Cambrige AS and A Level Accounting Notes (9706)/ ZIMSEC  Advanced Accounting Level Notes: Inventory valuation: Period-end vs continuous inventory records

  • As pointed out in our examination of the International Accounting Standard (IAS 2)
  • There are two accepted methods of keeping inventory records:
    1. The traditional period-end / periodic and
    2. Continuous inventory records
  • These methods are in turn used with Formula such as FIFO, LIFO and AVCO to get the actual cost of inventories sold, consumed or remaining at the end of the period

Period-end inventory records

  • Traditionally inventory is counted and compared to inventory records at the year-end or at the end of the accounting period
  • This is referred to as the ‘period-end’ or ‘periodic’ method of inventory counting
  • Inventory is only recorded in the ledger accounts at the end of the accounting period
  • During the year the relevant sales and purchases are recorded but the increase and decrease in inventory assets is ignored
  • The movement in inventory is only considered on an annual/periodic basis hence the name of the method
  • At the end of the given period the:
  • Opening Inventory is combined with the additional purchases throughout the period and the closing inventory deducted in order to obtain the Cost of Sales for the given period

Continuous Inventory Records

  • As an alternative an entity could keep an up to date record of its inventories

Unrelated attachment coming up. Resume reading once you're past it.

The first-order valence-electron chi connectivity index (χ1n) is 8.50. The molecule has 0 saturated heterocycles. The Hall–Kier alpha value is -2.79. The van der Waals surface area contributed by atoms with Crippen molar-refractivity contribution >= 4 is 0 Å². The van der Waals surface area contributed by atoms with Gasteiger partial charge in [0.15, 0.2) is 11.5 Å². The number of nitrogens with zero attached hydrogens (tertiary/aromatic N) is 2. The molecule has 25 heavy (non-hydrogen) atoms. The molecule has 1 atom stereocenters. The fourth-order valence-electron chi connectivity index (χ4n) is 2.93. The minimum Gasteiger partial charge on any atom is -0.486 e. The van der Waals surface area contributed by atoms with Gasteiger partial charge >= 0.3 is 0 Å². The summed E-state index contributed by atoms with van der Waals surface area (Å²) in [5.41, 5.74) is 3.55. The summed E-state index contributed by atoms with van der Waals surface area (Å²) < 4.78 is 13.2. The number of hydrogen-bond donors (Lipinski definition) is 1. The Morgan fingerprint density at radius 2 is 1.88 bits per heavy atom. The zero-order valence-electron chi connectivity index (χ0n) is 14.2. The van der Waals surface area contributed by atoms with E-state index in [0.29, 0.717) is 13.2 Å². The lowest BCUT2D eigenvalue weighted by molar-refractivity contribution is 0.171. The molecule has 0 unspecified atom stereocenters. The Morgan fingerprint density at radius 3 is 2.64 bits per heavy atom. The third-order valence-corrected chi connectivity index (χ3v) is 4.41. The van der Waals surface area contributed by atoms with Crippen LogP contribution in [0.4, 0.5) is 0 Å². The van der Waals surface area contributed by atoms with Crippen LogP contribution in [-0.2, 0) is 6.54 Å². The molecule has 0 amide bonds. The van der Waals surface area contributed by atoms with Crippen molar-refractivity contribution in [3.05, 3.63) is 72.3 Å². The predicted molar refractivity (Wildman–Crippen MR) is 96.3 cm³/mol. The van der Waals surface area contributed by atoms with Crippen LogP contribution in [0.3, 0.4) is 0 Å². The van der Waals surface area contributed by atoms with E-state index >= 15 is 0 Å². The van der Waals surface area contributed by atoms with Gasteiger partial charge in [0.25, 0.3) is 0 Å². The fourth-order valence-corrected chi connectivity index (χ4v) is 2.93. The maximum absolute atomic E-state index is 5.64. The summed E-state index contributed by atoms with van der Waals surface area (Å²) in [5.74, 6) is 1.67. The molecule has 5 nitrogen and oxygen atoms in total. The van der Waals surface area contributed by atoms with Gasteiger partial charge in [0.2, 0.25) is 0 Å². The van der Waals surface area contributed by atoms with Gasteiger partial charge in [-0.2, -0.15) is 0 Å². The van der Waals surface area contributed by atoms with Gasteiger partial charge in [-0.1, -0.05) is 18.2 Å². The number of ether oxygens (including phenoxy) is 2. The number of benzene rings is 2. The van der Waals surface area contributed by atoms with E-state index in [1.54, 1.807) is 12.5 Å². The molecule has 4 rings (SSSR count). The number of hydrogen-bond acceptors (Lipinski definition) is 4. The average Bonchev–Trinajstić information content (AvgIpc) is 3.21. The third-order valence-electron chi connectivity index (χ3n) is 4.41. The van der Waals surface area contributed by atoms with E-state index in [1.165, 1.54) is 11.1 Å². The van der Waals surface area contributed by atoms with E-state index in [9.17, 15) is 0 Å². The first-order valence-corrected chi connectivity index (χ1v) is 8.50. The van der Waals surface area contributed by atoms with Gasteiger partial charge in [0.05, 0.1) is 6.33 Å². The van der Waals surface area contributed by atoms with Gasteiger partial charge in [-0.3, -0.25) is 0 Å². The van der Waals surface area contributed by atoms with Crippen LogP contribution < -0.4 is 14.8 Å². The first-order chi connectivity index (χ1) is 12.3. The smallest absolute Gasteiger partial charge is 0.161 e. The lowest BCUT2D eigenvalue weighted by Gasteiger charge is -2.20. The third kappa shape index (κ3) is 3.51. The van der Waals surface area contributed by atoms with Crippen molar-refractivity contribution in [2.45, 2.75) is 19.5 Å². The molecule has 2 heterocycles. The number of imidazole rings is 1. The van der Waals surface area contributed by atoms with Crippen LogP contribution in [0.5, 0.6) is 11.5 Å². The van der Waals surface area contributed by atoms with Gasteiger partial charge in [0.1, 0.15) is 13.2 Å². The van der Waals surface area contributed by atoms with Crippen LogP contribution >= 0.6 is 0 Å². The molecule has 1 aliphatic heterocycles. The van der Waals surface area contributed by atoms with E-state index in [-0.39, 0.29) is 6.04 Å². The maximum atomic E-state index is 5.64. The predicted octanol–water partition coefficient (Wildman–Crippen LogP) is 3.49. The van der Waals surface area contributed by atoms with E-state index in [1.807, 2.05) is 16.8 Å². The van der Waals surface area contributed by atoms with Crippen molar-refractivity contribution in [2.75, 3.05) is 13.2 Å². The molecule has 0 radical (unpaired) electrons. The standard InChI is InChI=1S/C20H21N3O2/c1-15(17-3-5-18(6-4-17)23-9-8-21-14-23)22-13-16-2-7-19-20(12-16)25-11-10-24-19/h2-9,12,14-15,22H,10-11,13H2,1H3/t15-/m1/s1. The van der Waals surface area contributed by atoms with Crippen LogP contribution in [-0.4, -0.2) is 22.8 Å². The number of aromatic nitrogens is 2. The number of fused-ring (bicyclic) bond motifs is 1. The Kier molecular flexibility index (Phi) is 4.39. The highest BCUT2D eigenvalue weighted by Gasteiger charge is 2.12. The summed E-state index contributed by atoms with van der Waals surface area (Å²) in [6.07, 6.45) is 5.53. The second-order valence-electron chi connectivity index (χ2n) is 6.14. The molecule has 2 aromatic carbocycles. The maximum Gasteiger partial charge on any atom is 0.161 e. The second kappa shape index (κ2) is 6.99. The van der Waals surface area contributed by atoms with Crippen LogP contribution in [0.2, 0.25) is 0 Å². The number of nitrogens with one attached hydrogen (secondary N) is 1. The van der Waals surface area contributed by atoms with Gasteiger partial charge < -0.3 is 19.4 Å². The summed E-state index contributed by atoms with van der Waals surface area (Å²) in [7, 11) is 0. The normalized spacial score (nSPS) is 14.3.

• Every time there is a delivery or at much more frequent intervals the carrying amount of inventories are updated
  •  This is referred to as ‘continuous’ inventory counting
  • Although this is time consuming it is now much more easier to do this due to the rise in use of automated accounting and business systems

Advantages of periodic records

  • Usually much cheaper than the cost of maintaining a continuous record system
  • Even the continuous system does not yield accurate results since a stock take will be required eventually to verify the data e.g. stolen or damaged inventories cannot be identified by either methods

Advantages of Continuous Records

  • Up to date information that is useful for inventory control purposes
  • It makes calculating the inventory figures at the end of the period easier as the business will have a better idea of inventory levels
  • Stock out periods are minimised while excessive stock build ups of certain lines of inventory is minimised

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